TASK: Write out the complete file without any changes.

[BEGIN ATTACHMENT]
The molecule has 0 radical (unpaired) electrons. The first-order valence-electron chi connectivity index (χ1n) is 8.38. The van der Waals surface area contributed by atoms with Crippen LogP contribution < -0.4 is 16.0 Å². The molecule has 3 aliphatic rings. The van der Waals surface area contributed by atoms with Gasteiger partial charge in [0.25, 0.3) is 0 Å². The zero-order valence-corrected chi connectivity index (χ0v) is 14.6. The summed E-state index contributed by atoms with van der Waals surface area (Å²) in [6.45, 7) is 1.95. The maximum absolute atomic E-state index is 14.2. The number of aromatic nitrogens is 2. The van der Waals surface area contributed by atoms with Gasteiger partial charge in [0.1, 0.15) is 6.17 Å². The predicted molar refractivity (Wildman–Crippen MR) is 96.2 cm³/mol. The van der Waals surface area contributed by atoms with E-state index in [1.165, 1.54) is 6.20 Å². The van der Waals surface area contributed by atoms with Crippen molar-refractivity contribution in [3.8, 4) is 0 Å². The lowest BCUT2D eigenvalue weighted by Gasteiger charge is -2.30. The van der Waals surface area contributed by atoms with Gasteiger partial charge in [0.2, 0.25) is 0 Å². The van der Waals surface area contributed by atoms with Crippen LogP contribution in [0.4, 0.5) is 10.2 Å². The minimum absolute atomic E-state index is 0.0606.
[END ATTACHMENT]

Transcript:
The molecule has 0 radical (unpaired) electrons. The first-order valence-electron chi connectivity index (χ1n) is 8.38. The van der Waals surface area contributed by atoms with Crippen LogP contribution < -0.4 is 16.0 Å². The molecule has 3 aliphatic rings. The van der Waals surface area contributed by atoms with Gasteiger partial charge in [0.25, 0.3) is 0 Å². The zero-order valence-corrected chi connectivity index (χ0v) is 14.6. The summed E-state index contributed by atoms with van der Waals surface area (Å²) in [6.45, 7) is 1.95. The maximum absolute atomic E-state index is 14.2. The number of aromatic nitrogens is 2. The van der Waals surface area contributed by atoms with Gasteiger partial charge in [0.1, 0.15) is 6.17 Å². The predicted molar refractivity (Wildman–Crippen MR) is 96.2 cm³/mol. The van der Waals surface area contributed by atoms with E-state index in [1.165, 1.54) is 6.20 Å². The van der Waals surface area contributed by atoms with Crippen molar-refractivity contribution in [3.8, 4) is 0 Å². The lowest BCUT2D eigenvalue weighted by Gasteiger charge is -2.30. The van der Waals surface area contributed by atoms with Gasteiger partial charge in [0.2, 0.25) is 0 Å². The van der Waals surface area contributed by atoms with Crippen LogP contribution in [0.4, 0.5) is 10.2 Å². The minimum absolute atomic E-state index is 0.0606.